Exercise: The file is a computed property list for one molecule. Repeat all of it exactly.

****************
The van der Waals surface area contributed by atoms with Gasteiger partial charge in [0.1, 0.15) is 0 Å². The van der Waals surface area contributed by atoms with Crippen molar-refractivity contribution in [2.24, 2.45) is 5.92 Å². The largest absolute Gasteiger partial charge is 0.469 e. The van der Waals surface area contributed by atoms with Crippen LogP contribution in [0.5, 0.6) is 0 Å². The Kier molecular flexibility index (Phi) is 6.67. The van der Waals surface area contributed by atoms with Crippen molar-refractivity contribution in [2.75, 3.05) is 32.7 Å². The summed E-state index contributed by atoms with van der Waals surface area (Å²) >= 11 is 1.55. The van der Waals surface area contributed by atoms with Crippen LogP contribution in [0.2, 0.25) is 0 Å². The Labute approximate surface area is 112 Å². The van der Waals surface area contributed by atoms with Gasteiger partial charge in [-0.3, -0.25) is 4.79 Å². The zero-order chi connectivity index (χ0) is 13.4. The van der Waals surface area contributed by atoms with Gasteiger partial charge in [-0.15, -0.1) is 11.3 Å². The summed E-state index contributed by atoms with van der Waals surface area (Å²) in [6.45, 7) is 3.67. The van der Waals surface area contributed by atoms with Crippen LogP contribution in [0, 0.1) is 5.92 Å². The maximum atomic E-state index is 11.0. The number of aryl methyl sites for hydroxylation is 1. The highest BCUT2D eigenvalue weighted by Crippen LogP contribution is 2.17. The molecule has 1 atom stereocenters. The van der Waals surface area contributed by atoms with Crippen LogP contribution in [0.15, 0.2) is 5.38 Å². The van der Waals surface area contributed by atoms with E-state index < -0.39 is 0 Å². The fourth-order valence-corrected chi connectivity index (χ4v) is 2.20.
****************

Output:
The van der Waals surface area contributed by atoms with Gasteiger partial charge in [0.1, 0.15) is 0 Å². The van der Waals surface area contributed by atoms with Crippen molar-refractivity contribution in [2.24, 2.45) is 5.92 Å². The largest absolute Gasteiger partial charge is 0.469 e. The van der Waals surface area contributed by atoms with Crippen LogP contribution in [0.5, 0.6) is 0 Å². The Kier molecular flexibility index (Phi) is 6.67. The van der Waals surface area contributed by atoms with Crippen molar-refractivity contribution in [2.75, 3.05) is 32.7 Å². The summed E-state index contributed by atoms with van der Waals surface area (Å²) >= 11 is 1.55. The van der Waals surface area contributed by atoms with Crippen LogP contribution in [0.2, 0.25) is 0 Å². The Labute approximate surface area is 112 Å². The van der Waals surface area contributed by atoms with Gasteiger partial charge in [-0.3, -0.25) is 4.79 Å². The zero-order chi connectivity index (χ0) is 13.4. The van der Waals surface area contributed by atoms with Gasteiger partial charge in [-0.15, -0.1) is 11.3 Å². The summed E-state index contributed by atoms with van der Waals surface area (Å²) in [6.45, 7) is 3.67. The van der Waals surface area contributed by atoms with Crippen LogP contribution in [0, 0.1) is 5.92 Å². The maximum atomic E-state index is 11.0. The number of aryl methyl sites for hydroxylation is 1. The highest BCUT2D eigenvalue weighted by Crippen LogP contribution is 2.17. The molecule has 1 atom stereocenters. The van der Waals surface area contributed by atoms with Crippen LogP contribution in [0.15, 0.2) is 5.38 Å². The van der Waals surface area contributed by atoms with E-state index < -0.39 is 0 Å². The fourth-order valence-corrected chi connectivity index (χ4v) is 2.20.